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November 17, 2015

Henrik Stenson

Dubai, United Arab Emirates

SARAH GWYNN: Henrik, thanks for joining us this afternoon. Welcome back to Dubai. Pretty special for you where you're chasing three in a row here this week. Just sum up your thoughts ahead of the week.

HENRIK STENSON: Yeah, it's one of my favourite weeks of the year, as you know, and yeah, I'm excited about the opportunity to make it three in a row. It's not going to be easy, I know that much.

I've got 59 other players who wants to stop me dearly and I'm just going to go out and try and, yeah, make the same plan and hopefully play somewhat close to what I've done the previous two years, and we'll see if we can give it a shot.

Great to be back in Dubai. Nice to see the sun after a couple of weeks in China, and as always, good weather, good food, good golf course and a lot of familiar faces. It's a nice week to end the 2015 season.

SARAH GWYNN: You have friends and family here this week?

HENRIK STENSON: Yeah, coming in as we speak. I've got my own crew is coming on Friday, mid day. They are flying over from America and we are going to spend some time here after the tournament and head down to South Africa, as well. It's going to be good to see the kids. Haven't seen them for 3 1/2 weeks, almost a month, so looking forward to that. My parents, they have been here the previous two years. There was no way they weren't going to be here for this year's tournament.

And then of course a lot of friends that I made over the years down here that's going to come out and support and be here at the event. So I'm keeping busy.

Q. You've won here two years in a row. One of the things that really stood out in both the years is the number of greens that you hit in regulation. I think already, after what you have done in the past week at Shanghai, you were hitting 70 greens in regulation the first three days and 16 the fourth day --
HENRIK STENSON: I don't know what happened there. I know something went misfiring (laughter).

Q. Is your game plan going to change in any way from what you have done in the past two years knowing that you have definitely become better as a player over the last two years? Has it changed in any way or are you planning to change anything that you have done on this golf course over the past two years?
HENRIK STENSON: Not really. I think you'd be kind of stupid to change so much of the plan I've used the previous two years. It's going to stay the same.

Today was the first time I was out on the golf course. It played a little softer. The greens were a little softer but it's still early in the week so I'm sure they are going to firm up a bit. They are a bit softer on the fairways, as well. Potentially some of the holes might play a little bit longer and depending on that, it might be one or two more drives maybe than in the past years.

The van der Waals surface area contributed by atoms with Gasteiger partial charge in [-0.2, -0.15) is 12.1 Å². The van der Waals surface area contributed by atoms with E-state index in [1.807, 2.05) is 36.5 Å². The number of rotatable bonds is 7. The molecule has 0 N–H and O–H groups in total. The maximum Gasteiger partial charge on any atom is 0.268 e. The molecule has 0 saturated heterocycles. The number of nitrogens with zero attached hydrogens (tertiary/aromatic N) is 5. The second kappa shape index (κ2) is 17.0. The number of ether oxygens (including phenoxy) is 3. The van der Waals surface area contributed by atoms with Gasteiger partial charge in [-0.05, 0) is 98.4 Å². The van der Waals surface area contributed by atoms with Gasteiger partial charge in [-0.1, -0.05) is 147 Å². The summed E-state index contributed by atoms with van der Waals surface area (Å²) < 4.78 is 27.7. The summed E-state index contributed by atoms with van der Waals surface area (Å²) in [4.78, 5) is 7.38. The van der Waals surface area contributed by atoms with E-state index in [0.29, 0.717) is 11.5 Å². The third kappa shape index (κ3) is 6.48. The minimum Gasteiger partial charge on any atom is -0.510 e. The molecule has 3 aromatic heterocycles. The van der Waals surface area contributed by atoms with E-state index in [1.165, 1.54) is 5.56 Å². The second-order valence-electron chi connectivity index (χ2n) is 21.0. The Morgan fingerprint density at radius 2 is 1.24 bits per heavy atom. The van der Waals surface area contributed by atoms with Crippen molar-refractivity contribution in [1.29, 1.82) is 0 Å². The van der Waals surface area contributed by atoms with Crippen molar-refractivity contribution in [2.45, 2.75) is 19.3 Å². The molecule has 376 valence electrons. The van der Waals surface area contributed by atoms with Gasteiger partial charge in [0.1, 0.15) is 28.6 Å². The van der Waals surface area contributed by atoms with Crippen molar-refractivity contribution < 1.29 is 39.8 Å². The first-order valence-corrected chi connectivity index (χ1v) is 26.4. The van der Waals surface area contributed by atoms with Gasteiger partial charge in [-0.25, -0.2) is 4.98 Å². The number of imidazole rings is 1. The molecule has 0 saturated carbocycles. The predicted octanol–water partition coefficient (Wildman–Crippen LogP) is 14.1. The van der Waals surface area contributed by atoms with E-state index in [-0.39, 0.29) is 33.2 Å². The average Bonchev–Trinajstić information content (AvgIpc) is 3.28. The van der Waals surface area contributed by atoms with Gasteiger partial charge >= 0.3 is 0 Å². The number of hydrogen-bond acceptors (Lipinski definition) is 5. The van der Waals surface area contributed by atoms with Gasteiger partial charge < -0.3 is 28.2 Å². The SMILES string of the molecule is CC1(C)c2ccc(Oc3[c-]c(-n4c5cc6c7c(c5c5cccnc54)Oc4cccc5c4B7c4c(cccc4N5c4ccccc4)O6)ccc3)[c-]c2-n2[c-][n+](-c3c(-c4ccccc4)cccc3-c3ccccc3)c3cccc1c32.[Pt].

But the spots that I'm trying to hit off the tee is going to be the same. I think it's key to try and avoid the rough and the deep bunkers off the tee. The more greens you hit, it's going to be easier to 2-putt than to make up-and-downs from the rough. So I really feel like I'm getting a big advantage of hitting a lot of fairways and greens, and that's been key to my success here in the past two years.

Q. Can you just tell us what your remaining schedule is for the rest of the year, and also, I believe you're having a knee operation in December, if you would just talk a little about that, please.
HENRIK STENSON: Yeah, so I'm staying here for a couple of days after the event and then heading down early to South Africa. A bit of safari with the family. Hopefully I don't get eaten by a lion, and then I play in the Nedbank Challenge the week after that.

And then straight back to Orlando for a little scope surgery on my right knee, meniscus cleanup. It's been kind of going in the wrong direction but it's not been that bad, either. I'm definitely still playable, but I want to do it as a bit of a precaution before next year. Rather clean it up now in the off-season and get some rehab done than to have to take some breaks in the middle of the season if it goes bad.

It's such an important year with the Olympics and Ryder Cup and four majors and everything else, so hopefully I can be 100 per cent when the season starts again. My plan is still to start up in Abu Dhabi. I did a similar procedure in 2011 in early December and I was able to play in Abu Dhabi, even though it was kind of tight at times. I hope to be back in action for when we start here again in January.

Q. Was that the same knee in 2011?
HENRIK STENSON: No, that was the left one. Now it's the right one. So I'm trying to balance things up. (Laughter).